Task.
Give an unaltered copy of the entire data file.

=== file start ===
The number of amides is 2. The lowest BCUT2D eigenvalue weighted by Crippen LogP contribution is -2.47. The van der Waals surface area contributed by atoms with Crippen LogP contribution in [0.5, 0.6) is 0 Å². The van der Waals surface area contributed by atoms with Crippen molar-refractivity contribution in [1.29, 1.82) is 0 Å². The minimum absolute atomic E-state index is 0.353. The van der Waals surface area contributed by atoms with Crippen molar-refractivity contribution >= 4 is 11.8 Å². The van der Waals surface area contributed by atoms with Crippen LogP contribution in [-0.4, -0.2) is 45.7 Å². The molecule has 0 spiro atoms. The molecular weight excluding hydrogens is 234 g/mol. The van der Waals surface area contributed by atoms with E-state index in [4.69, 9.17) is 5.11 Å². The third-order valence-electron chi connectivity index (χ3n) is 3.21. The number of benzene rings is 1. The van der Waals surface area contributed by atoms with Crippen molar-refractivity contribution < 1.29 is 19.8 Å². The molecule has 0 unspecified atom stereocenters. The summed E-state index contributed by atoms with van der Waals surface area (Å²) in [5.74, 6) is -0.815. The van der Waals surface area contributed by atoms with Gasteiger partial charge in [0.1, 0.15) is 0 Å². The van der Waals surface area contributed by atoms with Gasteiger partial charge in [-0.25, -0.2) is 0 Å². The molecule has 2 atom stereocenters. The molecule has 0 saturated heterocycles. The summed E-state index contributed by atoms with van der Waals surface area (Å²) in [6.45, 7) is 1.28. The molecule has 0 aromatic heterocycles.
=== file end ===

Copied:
The number of amides is 2. The lowest BCUT2D eigenvalue weighted by Crippen LogP contribution is -2.47. The van der Waals surface area contributed by atoms with Crippen LogP contribution in [0.5, 0.6) is 0 Å². The van der Waals surface area contributed by atoms with Crippen molar-refractivity contribution in [1.29, 1.82) is 0 Å². The minimum absolute atomic E-state index is 0.353. The van der Waals surface area contributed by atoms with Crippen molar-refractivity contribution >= 4 is 11.8 Å². The van der Waals surface area contributed by atoms with Crippen LogP contribution in [-0.4, -0.2) is 45.7 Å². The molecule has 0 spiro atoms. The molecular weight excluding hydrogens is 234 g/mol. The van der Waals surface area contributed by atoms with E-state index in [4.69, 9.17) is 5.11 Å². The third-order valence-electron chi connectivity index (χ3n) is 3.21. The number of benzene rings is 1. The van der Waals surface area contributed by atoms with Crippen molar-refractivity contribution < 1.29 is 19.8 Å². The molecule has 0 unspecified atom stereocenters. The summed E-state index contributed by atoms with van der Waals surface area (Å²) in [5.74, 6) is -0.815. The van der Waals surface area contributed by atoms with Gasteiger partial charge in [0.1, 0.15) is 0 Å². The van der Waals surface area contributed by atoms with Gasteiger partial charge in [-0.25, -0.2) is 0 Å². The molecule has 2 atom stereocenters. The molecule has 0 saturated heterocycles. The summed E-state index contributed by atoms with van der Waals surface area (Å²) in [6.45, 7) is 1.28. The molecule has 0 aromatic heterocycles.